William Addison Phillips was a journalist, lawyer, historian, member of Congress, and a Civil War Officer who helped to promote the Free-State cause in Kansas.
Phillips was born at Paisley, Scotland on January 14, 1824. He received his early education in the public schools of his native city and graduated at the academy, where he made considerable progress in Latin and mathematics. Gifted with a good memory and great powers of acquisition, he was a “self-made man,” as all successful men must be, whatever their scholastic training. In 1839, at the age of 15, he came to America with his parents, who settled on a farm in Randolph County, Illinois. Here, he grew to manhood sharing the hardships and privations incident to frontier life. About the time he reached manhood, he became associated with B.J.F. Hannah as editor of the Chester Herald. From 1852 to 1855 he was engaged in newspaper work, at the same time studying law, and was admitted to the bar. While practicing law and editing his paper, he also acted as a correspondent for the New York Tribune.
In 1855 he came to Kansas and was officially appointed by Horace Greeley a member of the editorial staff of the Tribune. Phillips traveled over a large part of the territory to find out for himself the existing political situation, and his impassioned letters to the Tribune did much to create a sentiment in the north and east in favor of the anti-slavery movement in Kansas. A thorough anti-slavery man, his sympathies were entirely with the Free-State side. In the spring of 1856, he wrote and published his Conquest of Kansas, a campaign document to be used during the presidential canvass. From the day of its publication, Phillips became a man of mark and his name became identified with the great struggle against slavery. That same year, he was instrumental in the establishment of the Salina Road, which became well known to travelers of the time, when there were no railroads west of the Missouri River.
In 1856, when Congress sent a committee to investigate the troubles in Kansas, Phillips was able to furnish the names of important witnesses and materially assisted in the investigation. On account of his efforts in this direction, and because he was the correspondent of the greatest Free-State newspaper in the country, he became very unpopular with the “Law and Order League,” a name used by the border ruffians, and he was compelled to seek safety several times between Leavenworth and Fort Leavenworth to escape from them, spending a number of nights in the brush. Phillips remained active in the free-state movement, and in the spring of 1858 Phillips, along with four associates, founded the town of Salina, Kansas.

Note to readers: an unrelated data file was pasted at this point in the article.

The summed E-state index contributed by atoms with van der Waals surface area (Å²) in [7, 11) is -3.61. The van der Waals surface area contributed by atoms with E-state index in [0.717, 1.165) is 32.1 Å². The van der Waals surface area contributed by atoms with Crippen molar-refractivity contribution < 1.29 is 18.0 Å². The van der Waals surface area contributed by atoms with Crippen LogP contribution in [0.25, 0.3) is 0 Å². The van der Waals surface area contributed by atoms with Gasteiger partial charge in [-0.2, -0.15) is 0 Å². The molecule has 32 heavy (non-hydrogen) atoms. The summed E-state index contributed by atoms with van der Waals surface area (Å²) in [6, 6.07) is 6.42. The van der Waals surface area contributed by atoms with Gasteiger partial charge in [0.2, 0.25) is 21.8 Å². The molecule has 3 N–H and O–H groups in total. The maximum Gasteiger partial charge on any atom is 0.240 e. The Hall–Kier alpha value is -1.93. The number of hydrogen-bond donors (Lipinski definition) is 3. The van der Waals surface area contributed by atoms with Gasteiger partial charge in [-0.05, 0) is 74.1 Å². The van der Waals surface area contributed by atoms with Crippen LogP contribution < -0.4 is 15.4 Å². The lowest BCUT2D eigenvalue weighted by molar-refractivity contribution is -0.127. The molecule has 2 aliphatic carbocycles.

Shortly after the outbreak of the Civil War he enlisted in the army and was commissioned major of the First Indian regiment. Within a short time he was promoted to the colonelcy of the famous Cherokee regiment and for a time commanded the Indian brigade. Under General Schofield he commanded a division in the field, including Indians, cavalry, a battery, and regiments from different states, and for nearly three years he may be said to have had command of a separate army, varying from 3,500 to 8,000 men. He took part in most of the battles of the Southwest; was wounded three times and had four horses killed under him in battle. When the war closed he returned to Kansas and for years he acted as attorney of the Cherokee Indians, and ably assisted at conserving their interests before the interior department at Washington.
In 1872 he was elected to Congress as a Republican and was re-elected for the three succeeding terms. While in Congress he was a prominent member of the committee on public lands. This led him to a deep study of land systems and land tenure in all ages. As a result of this study, he published a book, “Labor, Land and Law,” which is regarded as an authority upon the subject. He died on Thanksgiving day, November 30, 1893, at the home of W. P. Ross at Fort Gibson, Oklahoma.